E-books on a Windows phone: Try free Freda app

Note: Go elsewhere on this site for an e-book guide for owners of Android phones.

Windows phones, not just Androids, are popular at St. Columba’s.

And a free e-reading app called Freda should almost surely work on your Windows phone—whether you’re using Windows 7 or Windows 8. This overview is about the Windows 8 version. A page for 7 will come later, although you should find plenty of clues here already..

FredaBookShelf

With Freda you can download thousands of free ePub-format  books from sites such as Project Gutenberg and Feedbooks and the Internet Archive. You can also enjoy ePub books from bookstores as long as the books are not sold with digital rights management (DRM).

Also, Freda has many typographic options to help books look the way you want. And newer versions, at least, even can read books to you.

You can find detailed descriptions of Freda’s features at the Windows store site and also the Freda site itself. Please note that not all the features for Windows phone 8 and 8.1 will necessarily work in the older phones.

Freda also has a low-cost paid version, available at the Windows Store, to remove ads.

To obtain the program, just click on the Windows Store icon on your phone and then type Freda into the searcher. Then hit the Return key.

Questions? Problems? Contact our tech guy and tell him what make and model of Windows phone you’re using, as well as the operating system in use if you know it. Your questions will help us optimize the tech tips in this blog for the St. Columba’s Cell Phone Book Club.

FredaPage

Also, you can reach the Freda people directly.

But before you e-mail anyone, why not see if the information is in Freda’s manual (written for the latest versions, although it may still be useful for earlier ones)? It even tells how you can use Freda with DropBox, a way of wirelessly transferring e-books and other files from your desktop to your phone or tablet. Use the Search box to find what you’re look for within the manual.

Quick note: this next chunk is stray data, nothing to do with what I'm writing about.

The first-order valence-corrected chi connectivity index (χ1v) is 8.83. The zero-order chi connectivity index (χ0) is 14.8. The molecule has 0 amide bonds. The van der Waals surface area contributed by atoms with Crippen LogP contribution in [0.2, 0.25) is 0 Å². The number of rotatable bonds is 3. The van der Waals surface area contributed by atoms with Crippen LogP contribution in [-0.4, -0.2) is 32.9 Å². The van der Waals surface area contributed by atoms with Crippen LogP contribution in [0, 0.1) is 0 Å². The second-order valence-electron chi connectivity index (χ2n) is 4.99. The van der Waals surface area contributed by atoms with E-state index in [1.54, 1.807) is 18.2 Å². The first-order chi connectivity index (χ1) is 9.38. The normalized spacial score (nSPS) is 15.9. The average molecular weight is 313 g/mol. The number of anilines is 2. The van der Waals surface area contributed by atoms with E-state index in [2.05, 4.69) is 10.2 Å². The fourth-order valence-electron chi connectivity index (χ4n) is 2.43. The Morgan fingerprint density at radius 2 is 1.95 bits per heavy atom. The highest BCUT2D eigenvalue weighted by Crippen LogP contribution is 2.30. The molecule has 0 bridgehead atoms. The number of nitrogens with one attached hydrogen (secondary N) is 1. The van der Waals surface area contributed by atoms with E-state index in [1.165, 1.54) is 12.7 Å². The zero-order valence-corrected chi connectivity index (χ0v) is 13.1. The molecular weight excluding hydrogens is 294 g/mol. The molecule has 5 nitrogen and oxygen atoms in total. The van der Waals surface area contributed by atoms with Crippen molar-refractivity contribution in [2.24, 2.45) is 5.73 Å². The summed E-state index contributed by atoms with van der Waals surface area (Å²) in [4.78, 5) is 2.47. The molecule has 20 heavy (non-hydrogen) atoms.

Here’s the lowdown on some basics:

–Calling up a “test” book already in Freda’s library on your device. Just reach it from the screen Freda starts up in. Tap on the image of the book cover, then if need be on the open book-style.

–Moving ahead or back a page. Tap right or left on your screen.

–Searching for words. Press the middle of your screen and a new screen will pop up a magnifying glass. It’ll lead to a Find page. Use the left arrow in the lower left on your device to return to the text you were reading.

–Adding bookmarks. Press the bookmark-like icon on the pop up screen.

–Putting in notes and highlights–which you can e-mail to yourself or friends. Slide over the words you want to highlight,and you’ll see a menu that lets you choose between those options and others.

FredaBookmarksAndNotes–Using Freda to download books from sources such as Project Gutenberg and Feedbooks (free and commercial) and stores such as Smashwords. It’ll be pretty evident from the opening screen.

–Changing colors on the page. The gray background in the screenshot above might be easier on some people’s eyes than plain white. But white it can be as well. Same for white letters against a dark background.

–Calling up text to speech. Psst! We’ll spill the beans now. Just act as if you’re selecting text to be highlighted. But instead of highlighting chose Read when the options pop up. Freda will start reading until you tap again to shut up the voice.

Please note that to spare the phone battery, Freda on its own will halt the read-aloud unless you choose a mode called “read aloud under Lock Screen.”

The path to that command from Freda’s main screen is Extras > Settings > Advanced (reachable by sliding your finger to the left, past one other option). Move around the main screen, too, by sliding.

Go down 43 or so options within Advanced—count ’em!—and you’ll see “read aloud under locked screen.” Switch it on!

Alas, “read aloud under locked screen” and perhaps even the voice feature itself are not available except in the most recent versions of Freda.

But if you do have voice, you can still avoid interruptions by sliding your fingers down from the top of the main screen of your phone until you see All Settings. Choose a long time-out. Or none if you prefer.

*     *     *

Of course, if you read the Freda manual and use the search box, you can conquer this app on your own.

Detail #1: You can also download ePub books from within Internet Explorer if you’re at a site like Gutenberg.

Just click on an ePub link and your phone will ask if you want to use Freda to read the file.

By the way, although Freda works in other formats, ePub is the preferable one since it’s the e-book industry’s global standard.

Detail #2: The video says you can’t “sideload” books for the Windows Kindle app—titles from non-Amazon sources. But you can e-mail books in appropriate formats to the Kindle app. Still, Freda makes it a lot easier to load up your phone with freebies from Gutenberg-style sites, and it offers more typographical choices than Kindle apos and devices do.

Detail #3: If you’re female, don’t be put off by the “Hey, guys!” opening at the start of the video. E-books are for girls and women, too! We hope that cell phone book clubs like ours can help open up technology to women.

(Video from XDA TV.)

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